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Once upon a time, in a galaxy far far away, unmanaged devices such as those that lived in OT and IoT networks were of little security concern. Perimeter security and an “air gap” between IT and OT networks were considered more than enough to mitigate any theoretical risk.

Things certainly have changed, haven’t they?

Broadly, organizations are coming to the obvious conclusion: in the age of digitization and Industry 4.0, true “air gaps” no longer exist, and it’s naive to think that relying on perimeter security is a viable option for protecting IoT/ICS networks.

Enter “Zero Trust” — a security philosophy stating that nothing outside or inside your networks can be assumed to be “safe” and all connections must be verified continuously. And in the case of IoT/ICS networks, a key part of a Zero Trust initiative is network segmentation.

Network segmentation is the process of setting up firewalls between subnetworks to minimize the havoc an attacker could wreak if they did compromise your network. In a flat, unsegmented network, a threat actor could move laterally unencumbered until they compromise your most critical networks and assets.

In a segmented network, however, firewalls separate groups of assets and subnetworks, drastically limiting the movement of a potential attacker. Even basic network segmentation — for example, separating IT from OT networks via a DMZ, or segmenting OT networks based on the levels of the Purdue Model — massively reduces your attack surface. Plus, a segmented network allows you to enforce stricter control over user privileges, granting them access only to the zones relevant to their work.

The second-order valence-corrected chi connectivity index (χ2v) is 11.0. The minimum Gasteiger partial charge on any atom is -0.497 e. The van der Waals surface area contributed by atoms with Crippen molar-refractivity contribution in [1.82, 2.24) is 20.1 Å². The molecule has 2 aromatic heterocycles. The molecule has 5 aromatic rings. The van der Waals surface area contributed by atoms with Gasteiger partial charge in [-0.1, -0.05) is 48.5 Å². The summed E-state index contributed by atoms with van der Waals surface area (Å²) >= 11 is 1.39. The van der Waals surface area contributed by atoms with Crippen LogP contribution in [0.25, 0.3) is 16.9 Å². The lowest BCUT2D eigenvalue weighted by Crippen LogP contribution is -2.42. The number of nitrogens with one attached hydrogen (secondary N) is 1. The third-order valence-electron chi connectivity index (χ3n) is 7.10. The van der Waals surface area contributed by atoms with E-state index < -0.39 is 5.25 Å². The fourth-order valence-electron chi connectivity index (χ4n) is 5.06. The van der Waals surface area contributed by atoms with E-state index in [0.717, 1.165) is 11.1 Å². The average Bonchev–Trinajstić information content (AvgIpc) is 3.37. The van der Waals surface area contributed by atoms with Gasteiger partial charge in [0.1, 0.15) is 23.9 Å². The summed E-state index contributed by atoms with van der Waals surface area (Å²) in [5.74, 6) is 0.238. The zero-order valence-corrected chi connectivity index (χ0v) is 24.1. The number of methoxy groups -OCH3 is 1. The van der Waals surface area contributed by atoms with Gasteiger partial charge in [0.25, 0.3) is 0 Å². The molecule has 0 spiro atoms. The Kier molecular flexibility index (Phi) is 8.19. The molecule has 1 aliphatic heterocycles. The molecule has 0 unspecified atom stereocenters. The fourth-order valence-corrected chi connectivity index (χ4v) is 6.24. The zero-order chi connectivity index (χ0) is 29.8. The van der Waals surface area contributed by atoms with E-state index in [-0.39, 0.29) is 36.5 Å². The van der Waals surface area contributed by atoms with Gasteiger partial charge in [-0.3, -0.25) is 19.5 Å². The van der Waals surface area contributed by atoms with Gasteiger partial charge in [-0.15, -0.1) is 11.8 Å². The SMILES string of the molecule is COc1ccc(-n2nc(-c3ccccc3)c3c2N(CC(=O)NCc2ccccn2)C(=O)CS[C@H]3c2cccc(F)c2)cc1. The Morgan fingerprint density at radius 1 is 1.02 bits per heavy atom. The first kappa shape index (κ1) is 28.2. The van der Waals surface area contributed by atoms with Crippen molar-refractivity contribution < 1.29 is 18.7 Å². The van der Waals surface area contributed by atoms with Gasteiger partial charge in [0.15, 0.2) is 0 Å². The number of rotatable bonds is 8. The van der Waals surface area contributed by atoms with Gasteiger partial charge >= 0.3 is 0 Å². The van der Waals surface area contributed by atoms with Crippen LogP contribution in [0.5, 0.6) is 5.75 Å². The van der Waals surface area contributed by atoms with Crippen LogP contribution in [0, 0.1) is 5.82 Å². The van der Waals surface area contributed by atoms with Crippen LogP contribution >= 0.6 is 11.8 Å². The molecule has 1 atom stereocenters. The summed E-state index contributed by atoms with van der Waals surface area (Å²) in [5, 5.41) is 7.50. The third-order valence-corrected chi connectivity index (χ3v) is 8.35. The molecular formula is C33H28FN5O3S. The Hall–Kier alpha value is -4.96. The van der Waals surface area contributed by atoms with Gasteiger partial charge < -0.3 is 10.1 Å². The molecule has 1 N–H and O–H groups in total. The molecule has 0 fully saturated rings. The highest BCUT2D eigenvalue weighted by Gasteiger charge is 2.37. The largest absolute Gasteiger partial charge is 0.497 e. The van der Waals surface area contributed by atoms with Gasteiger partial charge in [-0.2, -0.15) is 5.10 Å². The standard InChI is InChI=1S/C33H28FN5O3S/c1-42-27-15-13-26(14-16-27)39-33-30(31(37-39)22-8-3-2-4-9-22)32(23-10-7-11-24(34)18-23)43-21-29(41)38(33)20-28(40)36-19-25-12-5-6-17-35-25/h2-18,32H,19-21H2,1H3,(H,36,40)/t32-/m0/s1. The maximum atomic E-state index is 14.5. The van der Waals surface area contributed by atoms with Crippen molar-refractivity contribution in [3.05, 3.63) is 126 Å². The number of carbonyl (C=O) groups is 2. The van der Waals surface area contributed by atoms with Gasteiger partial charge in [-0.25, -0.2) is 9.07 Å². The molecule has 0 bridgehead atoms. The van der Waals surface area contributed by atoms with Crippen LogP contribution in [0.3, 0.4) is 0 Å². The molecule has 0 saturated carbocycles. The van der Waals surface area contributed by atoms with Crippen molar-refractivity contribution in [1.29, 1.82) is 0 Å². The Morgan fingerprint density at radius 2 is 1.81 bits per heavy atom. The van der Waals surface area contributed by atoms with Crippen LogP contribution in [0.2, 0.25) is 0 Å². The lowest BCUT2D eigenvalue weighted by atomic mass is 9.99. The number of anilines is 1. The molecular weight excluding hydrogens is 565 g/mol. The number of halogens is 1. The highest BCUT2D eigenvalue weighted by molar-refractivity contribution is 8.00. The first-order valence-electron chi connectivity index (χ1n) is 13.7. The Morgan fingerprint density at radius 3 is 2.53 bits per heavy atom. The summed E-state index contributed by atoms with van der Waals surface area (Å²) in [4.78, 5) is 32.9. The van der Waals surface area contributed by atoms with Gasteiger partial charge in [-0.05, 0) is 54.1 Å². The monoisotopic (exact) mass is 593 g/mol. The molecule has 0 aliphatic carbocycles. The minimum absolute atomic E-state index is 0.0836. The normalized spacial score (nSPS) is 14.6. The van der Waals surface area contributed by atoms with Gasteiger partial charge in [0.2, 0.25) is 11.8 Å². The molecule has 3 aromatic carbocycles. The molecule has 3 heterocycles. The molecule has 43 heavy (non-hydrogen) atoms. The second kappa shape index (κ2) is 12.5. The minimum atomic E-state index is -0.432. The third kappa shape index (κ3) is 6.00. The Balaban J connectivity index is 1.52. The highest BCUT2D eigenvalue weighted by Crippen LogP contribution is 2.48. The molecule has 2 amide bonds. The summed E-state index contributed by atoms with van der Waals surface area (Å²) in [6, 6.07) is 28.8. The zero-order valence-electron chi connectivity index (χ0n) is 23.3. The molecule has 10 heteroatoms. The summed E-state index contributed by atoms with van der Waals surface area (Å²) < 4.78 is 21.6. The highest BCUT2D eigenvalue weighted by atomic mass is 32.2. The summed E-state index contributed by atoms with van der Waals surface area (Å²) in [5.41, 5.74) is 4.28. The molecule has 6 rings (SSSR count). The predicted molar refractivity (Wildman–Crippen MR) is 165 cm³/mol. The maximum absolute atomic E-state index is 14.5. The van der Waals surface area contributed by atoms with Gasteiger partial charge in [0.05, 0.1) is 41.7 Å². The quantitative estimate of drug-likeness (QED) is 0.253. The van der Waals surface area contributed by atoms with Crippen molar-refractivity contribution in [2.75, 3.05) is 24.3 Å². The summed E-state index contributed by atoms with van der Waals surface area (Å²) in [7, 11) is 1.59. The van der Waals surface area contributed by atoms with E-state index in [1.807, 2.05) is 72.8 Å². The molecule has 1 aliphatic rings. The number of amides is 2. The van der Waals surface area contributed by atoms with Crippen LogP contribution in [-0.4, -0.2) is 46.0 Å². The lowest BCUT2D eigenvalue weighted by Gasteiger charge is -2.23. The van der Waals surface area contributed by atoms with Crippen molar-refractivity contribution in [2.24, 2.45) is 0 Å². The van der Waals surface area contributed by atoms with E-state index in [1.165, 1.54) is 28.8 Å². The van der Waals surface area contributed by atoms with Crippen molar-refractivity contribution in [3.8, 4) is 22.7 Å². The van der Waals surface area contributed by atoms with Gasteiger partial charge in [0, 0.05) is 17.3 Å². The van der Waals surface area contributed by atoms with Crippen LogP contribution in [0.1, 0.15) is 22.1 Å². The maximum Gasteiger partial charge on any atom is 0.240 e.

There are performance benefits, too. A segmented network gives you more granular control over how you allocate resources to different zones — such as optimizing resources for critical applications, or reducing network traffic in zones with processes that need to avoid latency.

We’ve recently seen a significant increase in organizations undergoing network segmentation projects — which is great news, because as you can clearly see above, it has plenty of benefits! But, it can also be a difficult project if you do it without the right considerations beforehand.

With a little extra planning from the beginning, however, you can save yourself time, labor, and a lot of headaches. Here are a few considerations to take into account as you embark on your network segmentation project:

1.Can I use my existing IT networking tools?

First of all, in order to answer any of the other questions that we’re going to cover in this article, you need to make sure you’re using the right tools. We talk to many people who think that they can conduct network segmentation projects using traditional IT networking tools — like active scanning tools like Nmap or NAC tools — to identify and categorize assets. But, these tools often have serious drawbacks when it comes to discovery of unmanaged assets. Nmap can bring down IoT/ICS devices, while NAC tools have limited understanding of IoT/ICS devices.